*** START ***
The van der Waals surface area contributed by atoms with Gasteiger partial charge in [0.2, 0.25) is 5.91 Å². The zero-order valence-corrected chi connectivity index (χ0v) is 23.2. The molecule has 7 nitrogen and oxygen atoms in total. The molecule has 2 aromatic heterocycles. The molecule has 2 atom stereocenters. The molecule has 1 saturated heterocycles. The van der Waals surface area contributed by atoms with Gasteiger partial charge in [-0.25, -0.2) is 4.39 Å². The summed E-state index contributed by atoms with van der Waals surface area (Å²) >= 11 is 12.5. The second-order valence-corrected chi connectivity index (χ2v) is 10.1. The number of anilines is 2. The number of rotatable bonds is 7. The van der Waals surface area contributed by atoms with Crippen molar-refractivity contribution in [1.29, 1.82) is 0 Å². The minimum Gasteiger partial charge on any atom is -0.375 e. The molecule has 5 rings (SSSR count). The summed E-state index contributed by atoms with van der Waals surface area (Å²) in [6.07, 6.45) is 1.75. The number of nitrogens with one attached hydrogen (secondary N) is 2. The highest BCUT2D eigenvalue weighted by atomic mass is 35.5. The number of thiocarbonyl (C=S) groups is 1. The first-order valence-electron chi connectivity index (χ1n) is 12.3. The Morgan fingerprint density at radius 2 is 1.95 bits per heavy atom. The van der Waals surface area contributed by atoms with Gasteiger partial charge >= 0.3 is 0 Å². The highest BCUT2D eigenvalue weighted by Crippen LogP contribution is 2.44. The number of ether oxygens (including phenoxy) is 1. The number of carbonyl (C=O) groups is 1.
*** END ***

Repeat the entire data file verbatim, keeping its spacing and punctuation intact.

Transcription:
The van der Waals surface area contributed by atoms with Gasteiger partial charge in [0.2, 0.25) is 5.91 Å². The zero-order valence-corrected chi connectivity index (χ0v) is 23.2. The molecule has 7 nitrogen and oxygen atoms in total. The molecule has 2 aromatic heterocycles. The molecule has 2 atom stereocenters. The molecule has 1 saturated heterocycles. The van der Waals surface area contributed by atoms with Gasteiger partial charge in [-0.25, -0.2) is 4.39 Å². The summed E-state index contributed by atoms with van der Waals surface area (Å²) >= 11 is 12.5. The second-order valence-corrected chi connectivity index (χ2v) is 10.1. The number of anilines is 2. The number of rotatable bonds is 7. The van der Waals surface area contributed by atoms with Crippen molar-refractivity contribution in [1.29, 1.82) is 0 Å². The minimum Gasteiger partial charge on any atom is -0.375 e. The molecule has 5 rings (SSSR count). The summed E-state index contributed by atoms with van der Waals surface area (Å²) in [6.07, 6.45) is 1.75. The number of nitrogens with one attached hydrogen (secondary N) is 2. The highest BCUT2D eigenvalue weighted by atomic mass is 35.5. The number of thiocarbonyl (C=S) groups is 1. The first-order valence-electron chi connectivity index (χ1n) is 12.3. The Morgan fingerprint density at radius 2 is 1.95 bits per heavy atom. The van der Waals surface area contributed by atoms with Gasteiger partial charge >= 0.3 is 0 Å². The highest BCUT2D eigenvalue weighted by Crippen LogP contribution is 2.44. The number of ether oxygens (including phenoxy) is 1. The number of carbonyl (C=O) groups is 1.